These simple and delicious, homemade egg noodles, made using our Muscovy and Black Swedish duck eggs, were a hit with the whole family! I added 1/4 cup of blanched, finely chopped stinging nettles to this batch as well, as I had them on hand. You can take or leave the addition, or substitute your family's favorite fresh herbs, kale, citrus zest or a bit of beet or pumpkin puree to mix things up a bit.
|Fresh duck egg and stinging nettle noodles.|
|An eggy windfall - where it all begins!|
-3 cups all purpose flour (plus extra for rolling out)
-2 whole eggs
-4 egg yolks
-2 tsps salt
-2-3 tbsps water, more or less*
-1/4 cup blanched, well drained, chopped stinging nettles (or chopped herbs, kale, etc.) *optional*
Start with your flour and salt in a large mixing bowl. Make a well in the middle for your eggs & yolks. Gently scramble the eggs with a fork, slowly beginning to incorporate the flour/salt mixture. Once the eggs and dry ingredients are well mixed, begin adding water in small increments, kneading and squeezing the dough together after each addition. Continue adding water as needed to the dough to reach your desired consistency. Now it's time to fold in the nettles. Knead them into the dough well, until the are mixed evenly throughout. Allow the dough to rest for at least 10 or 15 minutes before rolling out. I run my dough through the pasta roller attachment on my Kitchenaid mixer, rather than rolling the dough out by hand.**
After rolling out into sheets, I let the dough rest/dry again for at least 10 minutes or so before cutting into individual noodles.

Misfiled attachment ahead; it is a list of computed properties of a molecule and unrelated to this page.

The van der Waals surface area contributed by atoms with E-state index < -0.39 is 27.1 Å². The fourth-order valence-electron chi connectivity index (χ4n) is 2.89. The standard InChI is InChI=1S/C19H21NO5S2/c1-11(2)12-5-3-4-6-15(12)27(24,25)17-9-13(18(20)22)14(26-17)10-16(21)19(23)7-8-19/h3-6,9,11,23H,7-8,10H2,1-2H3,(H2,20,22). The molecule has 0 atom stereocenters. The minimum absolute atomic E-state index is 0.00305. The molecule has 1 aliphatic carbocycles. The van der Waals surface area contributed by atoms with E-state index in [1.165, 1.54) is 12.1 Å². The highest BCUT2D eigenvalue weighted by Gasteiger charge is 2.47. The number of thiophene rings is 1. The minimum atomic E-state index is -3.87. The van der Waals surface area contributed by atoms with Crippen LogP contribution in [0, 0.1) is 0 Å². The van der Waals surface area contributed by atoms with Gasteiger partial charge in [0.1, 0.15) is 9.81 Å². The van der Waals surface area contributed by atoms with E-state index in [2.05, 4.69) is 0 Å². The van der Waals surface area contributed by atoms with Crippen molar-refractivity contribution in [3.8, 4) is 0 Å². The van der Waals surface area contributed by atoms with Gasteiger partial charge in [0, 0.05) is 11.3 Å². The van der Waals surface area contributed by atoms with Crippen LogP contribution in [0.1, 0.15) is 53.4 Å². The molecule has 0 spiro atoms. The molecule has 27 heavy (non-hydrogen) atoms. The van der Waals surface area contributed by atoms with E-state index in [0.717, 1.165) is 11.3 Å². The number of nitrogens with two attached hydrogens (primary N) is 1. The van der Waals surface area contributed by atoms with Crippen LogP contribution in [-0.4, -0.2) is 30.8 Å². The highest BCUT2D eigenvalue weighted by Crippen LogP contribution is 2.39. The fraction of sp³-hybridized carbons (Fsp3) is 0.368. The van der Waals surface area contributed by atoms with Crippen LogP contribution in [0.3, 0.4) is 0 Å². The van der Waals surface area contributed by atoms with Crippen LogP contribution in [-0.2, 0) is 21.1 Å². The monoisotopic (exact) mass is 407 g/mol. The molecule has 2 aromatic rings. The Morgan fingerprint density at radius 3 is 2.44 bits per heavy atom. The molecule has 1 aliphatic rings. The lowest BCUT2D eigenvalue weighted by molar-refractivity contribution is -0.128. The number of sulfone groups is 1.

I most often use the fettuccine attachment to make the final cuts, but rolling and cutting by hand with the kiddos is just as good a method (if a slightly messier one) for getting 'er done.
I freeze any pasta that I don't use immediately by laying the finished (uncooked) noodles in a single layer on a parchment-lined cookie sheet and popping them in the freezer until thoroughly frozen, then transferring them to gallon freezer bags for storage. If you skip the cookie sheet step, and put them straight into the bag, you may end up with a giant noodle octopus rather than nice, individual noodles. ;) I've had mixed success with drying them, but you're welcome to give that a go if your freezer space is at a premium.
*Because duck egg whites are significantly more viscous than chicken egg whites. You will likely need more water (or other optional liquid/puree, if using) than the 2-3 tbsps called for here.
**If you'll be using a similar pasta making attachment, I recommend starting at thickness setting #1, and running the dough through again on setting #3, and lastly, #5. Eggs noodles are meant to me a little beefy and chewy, so thinning them out further is just not necessary, and makes a lot more work, in my humble opinion. ;)